Tipping...Am I a weird duck?

I tip everyone…well, not EVERYONE but:

(provoked by a van driver tipping thread in this forum)

I tip hotel van drivers…usually $2 per trip. This happens quite a bit because I travel much for business.

I tip my hair cutter - $5 per cut (cost is $13 plus $5 tip)

I tip my daughters TEACHERS - at Christmas I give each of them a $25 Amazon gift card.

I tip my paperboy - at Christmas - usually $50.

Now, I don’t do this soley because I want to be a nice guy and think this is the right thing to do. I also do it because I want these people to think somewhat favorably of me because I may need them. Tipping the hair cutter may mean they spend a little more time doing a good job on my hair. The van driver may go out of his way for me if something happens (and this HAS happened to me more than once). I want my daughters teachers to know I appreciate them and so they will hopefully be more patient with my daughter when she needs help (and I know she can be trying at times).

Every once in awhile, I am reminded that I may be an outlier on this tipping thing. I LIKE the U.S. tipping culture.

So, am I a weird duck…or are there others like me out there on the Dope?

Doesn’t seem weird to me (other than the amount you give the paperboy… seems like a lot, but that’s just me.)

Other than the amount you tip your paperboy, I don’t think you’re weird. You’re likely in line with where I am.

I do like people to know that I appreciate good service, and I like to reward it.

I also tip delivery drivers (pizza, etc.) pretty well. My hope is that this gets communicated back at the pizza place, and that they wind up making me first on the delivery run. It does seem to help…my food often arrives well before the estimated time.

You’re on the too generous unless your well off fringe. It’s your money though so feel free to give to people you realy do want to. Giving because you feel extorted to do so is not right.

Tipping SCHOOL TEACHERS is appropriate?!?!?!?

Isn’t that tantamount to bribery … or at least pressure for the teacher to give a student a better grade? (Or, as the OP admits, hoping for the student to get better treatment.)

Perhaps my view is unusual, but I feel that during the school year, very small gifts - the classic “apple for the teacher” - seem appropriate. But a larger gift or tip should be reserved for the end of the year (after report cards are issued).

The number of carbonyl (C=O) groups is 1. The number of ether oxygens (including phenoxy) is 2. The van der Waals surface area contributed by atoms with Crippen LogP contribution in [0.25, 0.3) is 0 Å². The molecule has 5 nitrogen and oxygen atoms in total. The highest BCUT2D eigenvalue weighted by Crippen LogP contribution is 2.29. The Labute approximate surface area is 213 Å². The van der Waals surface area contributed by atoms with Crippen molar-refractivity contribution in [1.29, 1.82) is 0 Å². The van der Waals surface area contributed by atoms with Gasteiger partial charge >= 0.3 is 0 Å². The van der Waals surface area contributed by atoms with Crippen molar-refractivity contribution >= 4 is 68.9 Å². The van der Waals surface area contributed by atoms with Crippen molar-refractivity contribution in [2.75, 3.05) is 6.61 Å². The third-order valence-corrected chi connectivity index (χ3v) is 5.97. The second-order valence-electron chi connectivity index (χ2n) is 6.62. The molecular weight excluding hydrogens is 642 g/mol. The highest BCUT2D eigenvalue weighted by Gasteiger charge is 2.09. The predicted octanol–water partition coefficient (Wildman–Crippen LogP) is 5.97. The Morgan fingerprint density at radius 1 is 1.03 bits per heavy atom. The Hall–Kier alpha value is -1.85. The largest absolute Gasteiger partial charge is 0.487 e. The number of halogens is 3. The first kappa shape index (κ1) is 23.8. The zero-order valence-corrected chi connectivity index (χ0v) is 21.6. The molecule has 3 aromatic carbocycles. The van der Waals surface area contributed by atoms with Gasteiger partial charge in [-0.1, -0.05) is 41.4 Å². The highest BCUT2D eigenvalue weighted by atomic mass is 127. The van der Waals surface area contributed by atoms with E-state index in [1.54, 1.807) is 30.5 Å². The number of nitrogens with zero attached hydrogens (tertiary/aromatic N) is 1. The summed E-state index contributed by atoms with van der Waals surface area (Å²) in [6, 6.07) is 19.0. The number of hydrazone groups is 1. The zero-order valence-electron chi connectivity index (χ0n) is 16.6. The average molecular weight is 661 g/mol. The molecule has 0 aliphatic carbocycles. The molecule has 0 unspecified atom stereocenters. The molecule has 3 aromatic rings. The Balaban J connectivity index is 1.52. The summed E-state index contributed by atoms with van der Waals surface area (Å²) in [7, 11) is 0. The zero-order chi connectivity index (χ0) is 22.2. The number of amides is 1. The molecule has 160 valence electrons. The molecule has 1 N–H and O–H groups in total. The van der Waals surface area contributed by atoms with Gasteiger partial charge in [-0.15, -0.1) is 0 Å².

I had no idea my view was not the standard approach for Americans. When I was in Egypt, the Egyptians often gave very lavish gifts to teachers throughout the year. But I assumed that was a cultural thing and that Americans would never do that.

Holiday gifts for kids’ teachers aren’t unusual, as far as I know.

I was a little weirded out last year when I taught and I received. . . a great deal of money in gift cards around Christmas time. Then I remembered that when I was a kid, my mom would always send my teachers a bags of homemade Christmas candy, little home knit things, etc. It was never a tip, but more of a little thank you.

The difference between what my mom did and what my kids do now is that my family wasn’t exactly rolling in dough, but now I work at a private school. So, I sort of look at it like- that $100 California Pizza Kitchen gift card is probably equivalent to my mom’s box of goodies as far as intent and ability of the giftee… if that makes sense at all?

While I understand your concern…$25 is not going to bribe anybody :slight_smile: However, if they have more patience with my daughter and help her learn better…that would be great! :slight_smile:

There was an article on this on the BBC News website the other day. Interesting read.

This article by the Guardian seemed to come out at the same time - probably a slow news day.